Hello again all,
This week in my life has been another one of both ups and downs. On the upside, we've had some truly great weather this week and I had a couple days off from work and school to enjoy it. On the downside, I endeavored to have a review of the new Ulysses update ready for its launch this past Wednesday. And if you follow my feed, you'll know that didn't happen yet. I'd still love to do it, and I'll keep pressing onward. 🙂
In both my busy and relaxed times this week I did happen to read through some really enjoyable pieces online, and so I have plenty of material to recommend you all come this Saturday morning. Digital and analog pens, photo pieces from two different places around the world, and a couple other quality pieces - it should be a blast.
I have to thank you - the reader - once again for stopping by to read and check in with me. I feel bad admitting it, but I've had a tough time writing recently. I really hope to have something to show for that silly struggle soon. We'll see.
Until next week, and enjoy. ☕
An Apple Pencil-drawn review of the Apple Pencil - iMore - Serenity Caldwell kicked this week off right over at iMore with her hand-drawn review of the Apple Pencil. I've seen plenty of awesome sketches from 'Ren over the past several months since the iPad Pro's launch, and this review is a perfect example of both her awesome style at iMore, and the Apple Pencil's myriad usefulness. It's not a long read, but it's great fun.
How to Really Port Your Mac App to iPhone - Medium - The Ulysses team have been hard at work the past year making the app that to this day is the writing app that works best for me. In this post Marcus Fehn penned a letter both apologizing for his spoof piece a week ago and explaining a little of how the Soulmen are feeling regarding the new 2.5 update. It's a doozy of an update, and I was glad for any sort of peek into how the team feels about it from the inside.
Getting to Know Hobonichi: Pens - Three Staples - I've enjoyed Jinnie's miniseries on the Hobonichi Techo on her Three Staples blog so far, but this latest piece covering how the paper handle's various pens and inks was the most interesting to me personally. The Tomoe River paper is practically legendary among the writers I follow online, and so a comprehensive piece from Jinnie and her awesome collections of pens and inks is a joy to go through. If you're a pen, ink, or stationary nerd this will definitely please you, and I never tire of Jinnie's quality and unique photo style.
Why you should stop cold-brewing, and use the Japanese Iced Coffee Method - Pax Coffea - I had several coffee-related delights at the beginning of this week. The first was that it was finally warm enough here in Michigan for me to start enjoying cold brew coffee again, and the second was that in doing some research on the style I stumbled upon Peter Giuliano's tremendous coffee blog - Pax Coffea - for the first time. His writing is stellar, and he covers coffee in ways both technical and philosophical alike. This piece talks specifically about some of the differences between warm, cold, and Japanese-iced style brewing methods - which seemed very appropriate with this week's warmer weather. Enjoy the piece, and if you're a coffee nerd like me make sure to check out the rest of Peter's blog. It's absolutely worth your time.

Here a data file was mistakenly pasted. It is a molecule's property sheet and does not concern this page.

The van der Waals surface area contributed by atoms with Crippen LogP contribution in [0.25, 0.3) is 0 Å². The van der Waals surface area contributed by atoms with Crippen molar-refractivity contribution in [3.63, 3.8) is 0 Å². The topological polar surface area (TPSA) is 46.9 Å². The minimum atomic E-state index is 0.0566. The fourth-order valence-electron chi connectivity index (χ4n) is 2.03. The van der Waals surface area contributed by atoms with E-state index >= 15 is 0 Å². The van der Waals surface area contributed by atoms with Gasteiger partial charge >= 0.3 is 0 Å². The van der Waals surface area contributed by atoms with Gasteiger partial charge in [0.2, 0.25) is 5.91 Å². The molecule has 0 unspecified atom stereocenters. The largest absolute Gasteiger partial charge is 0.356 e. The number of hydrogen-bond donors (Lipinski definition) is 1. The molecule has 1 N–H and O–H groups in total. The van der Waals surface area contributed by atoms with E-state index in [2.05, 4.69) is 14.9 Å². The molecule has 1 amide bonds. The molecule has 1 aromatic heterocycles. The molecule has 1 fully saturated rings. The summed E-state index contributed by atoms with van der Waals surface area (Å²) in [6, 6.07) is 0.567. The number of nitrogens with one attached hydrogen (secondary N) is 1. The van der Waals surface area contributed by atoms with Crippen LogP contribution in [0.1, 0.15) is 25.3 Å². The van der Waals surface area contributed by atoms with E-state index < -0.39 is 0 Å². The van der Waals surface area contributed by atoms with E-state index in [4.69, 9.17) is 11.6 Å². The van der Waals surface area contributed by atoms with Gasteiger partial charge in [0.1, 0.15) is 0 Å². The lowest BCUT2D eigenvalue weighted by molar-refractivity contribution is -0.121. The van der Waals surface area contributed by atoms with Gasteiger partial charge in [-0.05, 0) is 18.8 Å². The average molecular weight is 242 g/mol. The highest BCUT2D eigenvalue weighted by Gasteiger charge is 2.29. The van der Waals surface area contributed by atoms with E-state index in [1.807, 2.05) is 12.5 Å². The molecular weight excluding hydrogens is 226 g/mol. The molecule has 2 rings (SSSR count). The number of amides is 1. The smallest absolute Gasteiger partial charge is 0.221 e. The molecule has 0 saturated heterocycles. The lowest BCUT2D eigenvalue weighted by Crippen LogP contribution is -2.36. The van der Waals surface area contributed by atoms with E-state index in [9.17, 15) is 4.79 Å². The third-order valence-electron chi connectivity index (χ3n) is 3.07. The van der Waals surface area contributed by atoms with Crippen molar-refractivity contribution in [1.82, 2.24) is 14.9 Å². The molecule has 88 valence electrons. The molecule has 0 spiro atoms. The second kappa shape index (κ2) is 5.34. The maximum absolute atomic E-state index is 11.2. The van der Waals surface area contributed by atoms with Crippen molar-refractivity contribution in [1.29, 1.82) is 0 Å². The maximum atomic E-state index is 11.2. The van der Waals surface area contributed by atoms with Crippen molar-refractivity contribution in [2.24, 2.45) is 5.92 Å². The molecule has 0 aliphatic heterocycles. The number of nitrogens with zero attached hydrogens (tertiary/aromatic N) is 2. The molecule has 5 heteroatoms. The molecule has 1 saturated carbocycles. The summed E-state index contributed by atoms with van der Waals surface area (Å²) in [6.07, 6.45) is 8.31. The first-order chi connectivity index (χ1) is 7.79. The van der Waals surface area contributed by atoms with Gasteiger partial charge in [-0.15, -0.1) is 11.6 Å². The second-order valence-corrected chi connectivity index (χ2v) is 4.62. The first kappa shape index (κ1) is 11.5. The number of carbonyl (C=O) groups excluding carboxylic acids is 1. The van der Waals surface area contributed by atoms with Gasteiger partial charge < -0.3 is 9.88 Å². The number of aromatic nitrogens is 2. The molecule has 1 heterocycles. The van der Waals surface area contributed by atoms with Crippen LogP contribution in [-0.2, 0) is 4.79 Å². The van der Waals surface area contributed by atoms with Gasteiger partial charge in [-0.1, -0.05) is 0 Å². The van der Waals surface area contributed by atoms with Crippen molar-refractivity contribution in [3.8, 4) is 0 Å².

Winter Hiking in Navacerrada - Tools and Toys - My friend Àlvaro must've had a great time in the last week or so both going hiking, and then subsequently putting together this piece. It's a photo story covering his hike through the Navacerrada mountain pass - one of the highest in Spain - and both the photographs and writing to accompany them really do delight. I loved getting to be along for Álvaro's adventure, and it's definitely my favorite photo piece in awhile.
72 hrs in Alberta and The Rockies - Finn Beales - I'm pulling out somewhat of an old favorite piece of mine for the end of this week's photography selection. I first ran across these photos back when VSCO featured the 7-photogs-one-van road trip that was the 1x1Alberta project, and since then I've revisited my favorite photos from that project - many of which were taken by Finn Beales. I've featured his work before in A-Players posts, but this series of photos are even more special to me. I've admired them for several years now, and they never fail to impress me and give me that sense of wanderlust all over again. I love Finn's work in general, but these are absolutely up there for his best in my book.